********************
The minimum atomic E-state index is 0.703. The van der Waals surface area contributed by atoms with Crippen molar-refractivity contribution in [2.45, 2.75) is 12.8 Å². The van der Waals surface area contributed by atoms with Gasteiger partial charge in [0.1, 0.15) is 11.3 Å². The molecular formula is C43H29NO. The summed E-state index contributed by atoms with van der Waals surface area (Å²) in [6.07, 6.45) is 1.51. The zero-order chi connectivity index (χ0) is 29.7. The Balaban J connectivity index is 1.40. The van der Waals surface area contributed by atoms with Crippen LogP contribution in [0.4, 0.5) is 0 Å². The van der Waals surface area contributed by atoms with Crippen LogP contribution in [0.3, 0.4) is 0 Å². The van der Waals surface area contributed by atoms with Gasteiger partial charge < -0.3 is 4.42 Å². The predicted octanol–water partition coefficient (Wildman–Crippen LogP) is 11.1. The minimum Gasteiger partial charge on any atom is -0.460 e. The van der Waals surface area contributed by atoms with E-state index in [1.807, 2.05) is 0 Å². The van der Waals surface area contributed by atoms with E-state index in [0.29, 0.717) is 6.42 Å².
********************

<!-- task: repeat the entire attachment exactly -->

The minimum atomic E-state index is 0.703. The van der Waals surface area contributed by atoms with Crippen molar-refractivity contribution in [2.45, 2.75) is 12.8 Å². The van der Waals surface area contributed by atoms with Gasteiger partial charge in [0.1, 0.15) is 11.3 Å². The molecular formula is C43H29NO. The summed E-state index contributed by atoms with van der Waals surface area (Å²) in [6.07, 6.45) is 1.51. The zero-order chi connectivity index (χ0) is 29.7. The Balaban J connectivity index is 1.40. The van der Waals surface area contributed by atoms with Crippen LogP contribution in [0.4, 0.5) is 0 Å². The van der Waals surface area contributed by atoms with Crippen LogP contribution in [0.3, 0.4) is 0 Å². The van der Waals surface area contributed by atoms with Gasteiger partial charge < -0.3 is 4.42 Å². The predicted octanol–water partition coefficient (Wildman–Crippen LogP) is 11.1. The minimum Gasteiger partial charge on any atom is -0.460 e. The van der Waals surface area contributed by atoms with E-state index in [1.807, 2.05) is 0 Å². The van der Waals surface area contributed by atoms with E-state index in [0.29, 0.717) is 6.42 Å².